Nutrition, Choosing Pet Food

What makes a good pet food?

By Dr. Karen Burgess

Pet food quality is an often discussed but poorly understood hot topic. Ask ten people and you will likely hear ten different opinions on how to best feed your pet. Unfortunately the pet food industry is not well regulated allowing many well-intentioned but often uninformed opinions to circulate. Feeding decisions are often based on descriptive marketing, emotion, and passionate beliefs. Addressed in this article are several objective ways to evaluate your pet’s diet. While pet food is a 21 billion dollar industry, your pet is a one and only, and these tools will help make the best feeding decisions for them.

Essential in the selection of an appropriate pet food are the following:

  • Trust in the company producing the food, knowing that they have the ability to develop a safe product from recipe to the bag you open
  • Finding a food your pet does well with, there is not one right food for all pets, finding a product that your pet enjoys and thrives on physically is essential
  • Affordibility, good pet food does not have to be expensive
  • Accessibily, are you able to obtain fresh bags when needed

How important is the ingredient list?
While ingredient lists are the primary focus of many, it is one of the most misleading and easily manipulated areas in pet food production. It is important to look at the complete nutrient profile of a food not just one or two individual ingredients. For this reason, it is one of the last things Dr. Burgess would recommend using to choose an appropriate pet food. Some common myths with regard to ingredient lists include

Myth– Whole meat such as chicken listed as a top ingredient makes for a better pet food.

What most do not realize is that ingredients are listed in order of weight from high to low before processing. But this includes water which in the case of meat is typically 75% of its weight. In addition, using chicken as an example, bone is included in the definition of chicken. Thus a pet food could contain very little meat relative to bone and still have chicken listed as a top ingredient.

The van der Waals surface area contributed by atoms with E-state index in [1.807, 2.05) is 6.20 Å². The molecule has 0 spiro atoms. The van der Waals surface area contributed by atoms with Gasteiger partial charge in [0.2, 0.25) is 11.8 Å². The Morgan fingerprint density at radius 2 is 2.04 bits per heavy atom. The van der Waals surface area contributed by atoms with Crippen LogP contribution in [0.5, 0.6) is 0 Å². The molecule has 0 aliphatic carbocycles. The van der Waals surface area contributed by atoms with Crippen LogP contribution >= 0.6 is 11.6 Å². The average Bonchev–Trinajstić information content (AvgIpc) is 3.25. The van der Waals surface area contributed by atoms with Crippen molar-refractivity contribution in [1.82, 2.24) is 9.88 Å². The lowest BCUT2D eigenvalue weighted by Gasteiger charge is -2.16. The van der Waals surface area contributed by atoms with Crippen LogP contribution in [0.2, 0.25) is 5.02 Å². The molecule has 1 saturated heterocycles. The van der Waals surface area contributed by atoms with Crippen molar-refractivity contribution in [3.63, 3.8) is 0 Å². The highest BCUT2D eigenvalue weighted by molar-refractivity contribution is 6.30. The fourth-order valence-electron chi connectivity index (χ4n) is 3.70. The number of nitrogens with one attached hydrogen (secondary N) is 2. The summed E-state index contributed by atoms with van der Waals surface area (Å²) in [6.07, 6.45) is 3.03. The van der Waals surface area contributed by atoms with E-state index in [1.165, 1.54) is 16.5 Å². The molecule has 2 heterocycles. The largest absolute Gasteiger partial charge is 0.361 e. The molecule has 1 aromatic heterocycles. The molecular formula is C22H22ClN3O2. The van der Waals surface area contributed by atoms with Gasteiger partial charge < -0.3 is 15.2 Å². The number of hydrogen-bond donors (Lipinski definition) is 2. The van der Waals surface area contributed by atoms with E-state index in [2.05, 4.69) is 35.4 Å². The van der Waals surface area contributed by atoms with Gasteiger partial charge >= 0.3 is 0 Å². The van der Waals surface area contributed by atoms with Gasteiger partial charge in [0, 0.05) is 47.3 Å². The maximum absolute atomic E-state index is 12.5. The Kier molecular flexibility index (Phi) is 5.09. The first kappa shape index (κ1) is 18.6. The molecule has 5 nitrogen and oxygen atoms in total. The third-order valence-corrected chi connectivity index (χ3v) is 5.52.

Myth– By products are low quality and undesirable in pet food.

Using chicken again as an example, by products which include liver, organ meat, and brain are often very nutritious and while not regularly eaten by people in the US, they are considered delicacies elsewhere. It is the quality of the by-product being used that is important which comes back to a pet food company’s commitment to produce a safe and nutritious food every time. This involves process and quality controls throughout.

Myth– Grain is not good for dogs and of no nutritional value.

Dogs are not pure carnivores and can absorb nutrients from non-meat food items. Gluten intolerance is also extremely rare in dogs. Often grain free foods are higher in calories and fat then traditional pet foods leading to weight gain and digestive issues for some pets.

Myth– Corn is a filler and if found in a pet food means it is lower quality.

Ground cooked corn is very easy for pets to digest and a good source of energy, fatty acids, antioxidants, and carbohydrates or energy. Ground corn flour is considered a good protein source. While often suggested to be allergenic, corn has been shown to be less of a problem than other proteins including dairy, wheat, chicken, egg, beef, lamb, and soy.

Other little understood facts. All dry pet food contains preservatives. Processed food can be as simple as peeling, cooking, or chopping of an item. Just because a food is processed does not make it inferior.

Is the food manufacturer’s contact information readily available on the packaging?